Alimony, often also referred to as “spousal support," is awarded in divorce actions to enable a former spouse who was supported during the marriage to maintain the standard of living that he or she had become accustomed to during the marriage. It is a legal right arising out of the marital relationship
New Jersey law identifies the common situations that justify alimony payments and addresses them with the following four types of alimony:
At first glance, it might appear that the New Jersey alimony laws might place unreasonable limitations on the ability of an individual to maintain reasonable living standards over the short- or long-term following divorce. However, this is not the case. With the help of a skilled alimony lawyer, it is possible to combine more than one type of alimony in a divorce settlement. For example, the courts may grant reimbursement alimony to one party while also granting rehabilitative or even open durational alimony to provide that party with the funds needed to enhance their skills for employment.
Additionally, there is no law that states that the parties of divorce cannot negotiate their own alimony terms, even if they do not strictly follow the definitions within the law.
Unlike child support, there are no specific alimony calculators or guidelines to determine the amount or duration of alimony. A Denville alimony lawyer at Riordan & Associates, LLC can, however, assist you in determining a fair alimony result based on many years of experience and knowledge of the latest developments in the law. Contact us at (973) 577-4118.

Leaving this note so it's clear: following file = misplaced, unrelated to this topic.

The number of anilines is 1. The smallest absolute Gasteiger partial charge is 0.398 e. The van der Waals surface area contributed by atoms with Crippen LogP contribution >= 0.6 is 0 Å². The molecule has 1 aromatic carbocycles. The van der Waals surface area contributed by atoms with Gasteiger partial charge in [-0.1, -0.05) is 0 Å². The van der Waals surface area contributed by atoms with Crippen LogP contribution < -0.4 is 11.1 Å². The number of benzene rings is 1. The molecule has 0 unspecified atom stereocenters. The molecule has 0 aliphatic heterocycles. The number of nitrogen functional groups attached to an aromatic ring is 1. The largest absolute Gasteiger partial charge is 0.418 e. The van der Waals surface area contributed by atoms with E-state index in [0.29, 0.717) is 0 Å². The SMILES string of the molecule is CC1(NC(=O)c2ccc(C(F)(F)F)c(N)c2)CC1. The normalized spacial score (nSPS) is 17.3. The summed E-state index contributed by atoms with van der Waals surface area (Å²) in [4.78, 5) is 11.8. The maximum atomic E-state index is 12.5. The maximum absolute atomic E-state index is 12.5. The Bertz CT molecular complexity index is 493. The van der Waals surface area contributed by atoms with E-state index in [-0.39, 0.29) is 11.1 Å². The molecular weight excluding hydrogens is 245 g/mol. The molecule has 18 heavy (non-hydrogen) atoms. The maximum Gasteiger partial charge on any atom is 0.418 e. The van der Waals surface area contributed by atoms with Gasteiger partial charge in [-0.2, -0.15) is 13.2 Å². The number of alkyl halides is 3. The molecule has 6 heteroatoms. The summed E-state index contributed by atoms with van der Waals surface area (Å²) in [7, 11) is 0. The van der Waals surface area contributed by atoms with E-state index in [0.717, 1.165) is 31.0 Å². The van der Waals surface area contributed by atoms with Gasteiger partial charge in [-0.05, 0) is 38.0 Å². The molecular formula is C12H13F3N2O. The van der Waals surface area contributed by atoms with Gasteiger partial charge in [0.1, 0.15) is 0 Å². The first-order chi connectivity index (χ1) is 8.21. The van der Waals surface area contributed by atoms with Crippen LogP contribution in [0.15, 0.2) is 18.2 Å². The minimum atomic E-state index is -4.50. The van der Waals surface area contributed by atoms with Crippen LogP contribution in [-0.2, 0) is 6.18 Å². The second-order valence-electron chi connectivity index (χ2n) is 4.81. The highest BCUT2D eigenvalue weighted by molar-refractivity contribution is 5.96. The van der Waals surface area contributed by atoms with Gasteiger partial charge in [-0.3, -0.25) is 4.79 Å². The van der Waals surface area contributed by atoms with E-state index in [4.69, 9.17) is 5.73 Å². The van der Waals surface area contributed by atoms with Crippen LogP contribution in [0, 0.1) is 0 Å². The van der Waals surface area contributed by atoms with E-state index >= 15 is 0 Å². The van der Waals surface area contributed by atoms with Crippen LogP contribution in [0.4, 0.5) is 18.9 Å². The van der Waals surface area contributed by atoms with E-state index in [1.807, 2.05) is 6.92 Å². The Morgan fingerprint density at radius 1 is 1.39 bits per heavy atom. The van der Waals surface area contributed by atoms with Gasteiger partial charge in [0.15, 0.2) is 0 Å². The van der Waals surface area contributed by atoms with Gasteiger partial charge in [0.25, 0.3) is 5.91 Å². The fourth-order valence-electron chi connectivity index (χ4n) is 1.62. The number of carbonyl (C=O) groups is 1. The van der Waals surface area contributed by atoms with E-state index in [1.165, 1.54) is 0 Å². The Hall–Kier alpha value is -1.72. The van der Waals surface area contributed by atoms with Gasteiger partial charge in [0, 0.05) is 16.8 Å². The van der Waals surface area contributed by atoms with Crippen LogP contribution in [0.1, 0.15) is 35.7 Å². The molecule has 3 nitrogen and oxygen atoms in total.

Since alimony merely defines the present obligation of the former spouse, an alimony award is always subject to review and modification upon a showing of a permanent change in circumstances. The party seeking modification must demonstrate that changed circumstances have resulted in the paying spouse’s ability to support themselves at a level similar to what was enjoyed during the marriage.
While a modification of alimony is most often for a decrease, it may also be for an increase in certain circumstances. Moreover, a decrease can also be triggered by a change in the payee’s situation, such as more lucrative employment or an inheritance. Upon reviewing an application for a modification of alimony, a court will examine the paying spouse’s current financial situation if relevant to the inquiry, and make a determination as to whether the change of circumstance is temporary, voluntary, and / or in bad faith.
At Riordan & Associates, LLC, the nuances of an appropriate level of alimony are quite familiar to our attorneys. Our experience will guide you in determining whether there are grounds to suspend, modify, or even terminate alimony based on new circumstances.
Receive additional information about your case when you contact Riordan & Associates, LLC at (973) 577-4118. We can arrange a private consultation for you with a trusted and knowledgeable attorney.